Black Mountain College Project
|Josef Albers teaching drawing. Photo courtesy North Carolina State Archives, Black Mountain College Papers, 27.110||
Section 2: Teachers and Teaching: Methods of Teaching
INTRODUCTION TO THE SUNLEY PROJECT AND DOCUMENTS
Claude Stoller: Foremost at all times he was an intense teacher whose stubborn insistence was that his pupils "learn to see." I took his courses in drawing, color and "werklehre" more than once.
Lucian Marquis: Josef Albers fulminating against "self-expression" taught us the discipline of the minimal tools to be used, the discipline of color.
John Stix: Albers's study was just down the hall from mine; his door was always open. I hungered for his critiques of my work and when, on occasion, he was really enthusiastic, my day was made. Looking back, it was Albers’s teaching which ultimately shaped my life in its choice of physical surroundings. He made me see.
Robert Sunley: Perhaps even more important to me than the "learning through doing" (to oversimplify it) was the presence of a high level of innovation in various arts.... Albers's teaching of Werklehre conveyed such a message, not one I would have encountered in another college. And this tied in with books on the Bauhaus, which Albers and others had placed in the library, fresh from that locale of innovation which was hardly known at the time in this country. This was reinforced by visits from others from the Bauhaus (because of Albers)—Walter Gropius, Marcel Breuer, Herbert Bayer; and by Xanti Schawinsky who was on the faculty for two years.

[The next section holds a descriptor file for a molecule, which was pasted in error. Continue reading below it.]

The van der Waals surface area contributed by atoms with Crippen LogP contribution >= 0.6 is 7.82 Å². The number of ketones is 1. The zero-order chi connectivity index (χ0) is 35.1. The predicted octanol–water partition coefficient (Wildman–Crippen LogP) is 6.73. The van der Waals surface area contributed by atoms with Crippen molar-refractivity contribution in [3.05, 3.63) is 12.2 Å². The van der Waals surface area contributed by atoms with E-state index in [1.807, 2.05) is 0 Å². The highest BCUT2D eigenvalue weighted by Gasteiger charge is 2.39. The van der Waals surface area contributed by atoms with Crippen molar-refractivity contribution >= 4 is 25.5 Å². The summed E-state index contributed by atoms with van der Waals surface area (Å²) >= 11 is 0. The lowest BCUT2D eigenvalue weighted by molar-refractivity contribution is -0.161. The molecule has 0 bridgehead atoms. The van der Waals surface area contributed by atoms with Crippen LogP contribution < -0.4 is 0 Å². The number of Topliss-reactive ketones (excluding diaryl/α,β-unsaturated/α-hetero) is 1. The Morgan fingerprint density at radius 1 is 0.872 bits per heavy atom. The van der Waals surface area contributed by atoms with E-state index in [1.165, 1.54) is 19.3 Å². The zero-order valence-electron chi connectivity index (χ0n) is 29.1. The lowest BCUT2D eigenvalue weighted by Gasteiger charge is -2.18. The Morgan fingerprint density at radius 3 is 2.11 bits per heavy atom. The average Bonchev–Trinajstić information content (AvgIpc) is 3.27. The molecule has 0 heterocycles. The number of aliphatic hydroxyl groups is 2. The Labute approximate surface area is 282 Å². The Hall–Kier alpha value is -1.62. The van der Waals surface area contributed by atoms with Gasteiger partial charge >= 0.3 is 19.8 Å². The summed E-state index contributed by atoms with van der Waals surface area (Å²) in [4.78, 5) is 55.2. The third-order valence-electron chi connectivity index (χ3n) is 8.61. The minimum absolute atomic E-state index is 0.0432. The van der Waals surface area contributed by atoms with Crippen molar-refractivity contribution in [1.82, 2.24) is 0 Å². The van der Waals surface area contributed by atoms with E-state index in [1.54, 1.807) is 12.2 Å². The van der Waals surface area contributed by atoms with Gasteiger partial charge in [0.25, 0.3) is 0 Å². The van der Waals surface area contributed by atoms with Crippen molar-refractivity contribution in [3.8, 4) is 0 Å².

Leonard Billing: ... the most interesting and self-developing were the Werklehre classes of Josef Albers. He expanded my vision, encouraged my sense of color and composition which gave me a great deal of confidence.
Alexander Eliot: One thing Albers had to give was a reprise of the "Foundation Course" he had taught at the Bauhaus. It was like a medieval guild initiation restructured for the mid-20th century. But that was only half of what Albers conveyed. Mastering a sketch pencil or constructing a thin-paper bridge helps one to develop self-control as well. From artistic discipline springs confidence plus flexibility.
Emil Willimetz: Albers was our faculty advisor for all school printing. I would take him a proof of a playbill and he would examine it carefully.`"Now, I ask me," he would muse, `is this for me the best? You know, Emil, I believe in the t'ousands technique. You do a t'ousand and pick best." " Mr. Albers," I would say, "that's great for sketches, but I'm not an artist and do my layouts directly in the chase and run a proof. A thousand proofs?" "Well," he says, "better you should learn to make sketches. Ya?" I wasn't too good at sketches, but I did learn a bit about composition....